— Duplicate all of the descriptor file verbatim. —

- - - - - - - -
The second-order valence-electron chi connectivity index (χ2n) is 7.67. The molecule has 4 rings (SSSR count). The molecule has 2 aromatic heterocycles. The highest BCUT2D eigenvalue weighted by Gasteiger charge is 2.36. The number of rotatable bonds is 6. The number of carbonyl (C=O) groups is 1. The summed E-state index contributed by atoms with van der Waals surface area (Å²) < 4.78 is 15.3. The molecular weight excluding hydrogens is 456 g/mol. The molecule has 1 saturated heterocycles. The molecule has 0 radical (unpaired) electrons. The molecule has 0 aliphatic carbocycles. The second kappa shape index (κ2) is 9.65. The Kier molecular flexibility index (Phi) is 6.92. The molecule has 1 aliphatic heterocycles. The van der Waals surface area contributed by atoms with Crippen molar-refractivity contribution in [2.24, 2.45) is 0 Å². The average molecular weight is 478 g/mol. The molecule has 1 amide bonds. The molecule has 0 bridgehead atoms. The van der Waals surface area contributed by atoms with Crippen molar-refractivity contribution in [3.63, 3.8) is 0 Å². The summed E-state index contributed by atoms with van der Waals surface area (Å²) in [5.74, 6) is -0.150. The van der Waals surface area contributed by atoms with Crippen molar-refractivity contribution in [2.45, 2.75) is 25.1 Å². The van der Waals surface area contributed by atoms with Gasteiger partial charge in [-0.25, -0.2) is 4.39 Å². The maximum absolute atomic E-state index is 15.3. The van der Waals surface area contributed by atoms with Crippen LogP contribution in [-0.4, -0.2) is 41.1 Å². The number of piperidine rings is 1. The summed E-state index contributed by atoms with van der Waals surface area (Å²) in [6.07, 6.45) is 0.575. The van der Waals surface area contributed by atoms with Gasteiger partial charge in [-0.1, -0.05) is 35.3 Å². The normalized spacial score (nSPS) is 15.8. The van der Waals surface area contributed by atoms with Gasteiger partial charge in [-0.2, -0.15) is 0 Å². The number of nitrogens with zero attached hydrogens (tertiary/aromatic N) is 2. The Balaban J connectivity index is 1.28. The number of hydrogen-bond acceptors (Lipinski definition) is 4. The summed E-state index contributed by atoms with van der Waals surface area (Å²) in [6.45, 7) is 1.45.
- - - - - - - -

The second-order valence-electron chi connectivity index (χ2n) is 7.67. The molecule has 4 rings (SSSR count). The molecule has 2 aromatic heterocycles. The highest BCUT2D eigenvalue weighted by Gasteiger charge is 2.36. The number of rotatable bonds is 6. The number of carbonyl (C=O) groups is 1. The summed E-state index contributed by atoms with van der Waals surface area (Å²) < 4.78 is 15.3. The molecular weight excluding hydrogens is 456 g/mol. The molecule has 1 saturated heterocycles. The molecule has 0 radical (unpaired) electrons. The molecule has 0 aliphatic carbocycles. The second kappa shape index (κ2) is 9.65. The Kier molecular flexibility index (Phi) is 6.92. The molecule has 1 aliphatic heterocycles. The van der Waals surface area contributed by atoms with Crippen molar-refractivity contribution in [2.24, 2.45) is 0 Å². The average molecular weight is 478 g/mol. The molecule has 1 amide bonds. The molecule has 0 bridgehead atoms. The van der Waals surface area contributed by atoms with Crippen molar-refractivity contribution in [3.63, 3.8) is 0 Å². The summed E-state index contributed by atoms with van der Waals surface area (Å²) in [5.74, 6) is -0.150. The van der Waals surface area contributed by atoms with Crippen molar-refractivity contribution in [2.45, 2.75) is 25.1 Å². The van der Waals surface area contributed by atoms with Gasteiger partial charge in [-0.25, -0.2) is 4.39 Å². The maximum absolute atomic E-state index is 15.3. The van der Waals surface area contributed by atoms with Crippen LogP contribution in [-0.4, -0.2) is 41.1 Å². The number of piperidine rings is 1. The summed E-state index contributed by atoms with van der Waals surface area (Å²) in [6.07, 6.45) is 0.575. The van der Waals surface area contributed by atoms with Gasteiger partial charge in [-0.1, -0.05) is 35.3 Å². The normalized spacial score (nSPS) is 15.8. The van der Waals surface area contributed by atoms with Gasteiger partial charge in [-0.2, -0.15) is 0 Å². The number of nitrogens with zero attached hydrogens (tertiary/aromatic N) is 2. The Balaban J connectivity index is 1.28. The number of hydrogen-bond acceptors (Lipinski definition) is 4. The summed E-state index contributed by atoms with van der Waals surface area (Å²) in [6.45, 7) is 1.45.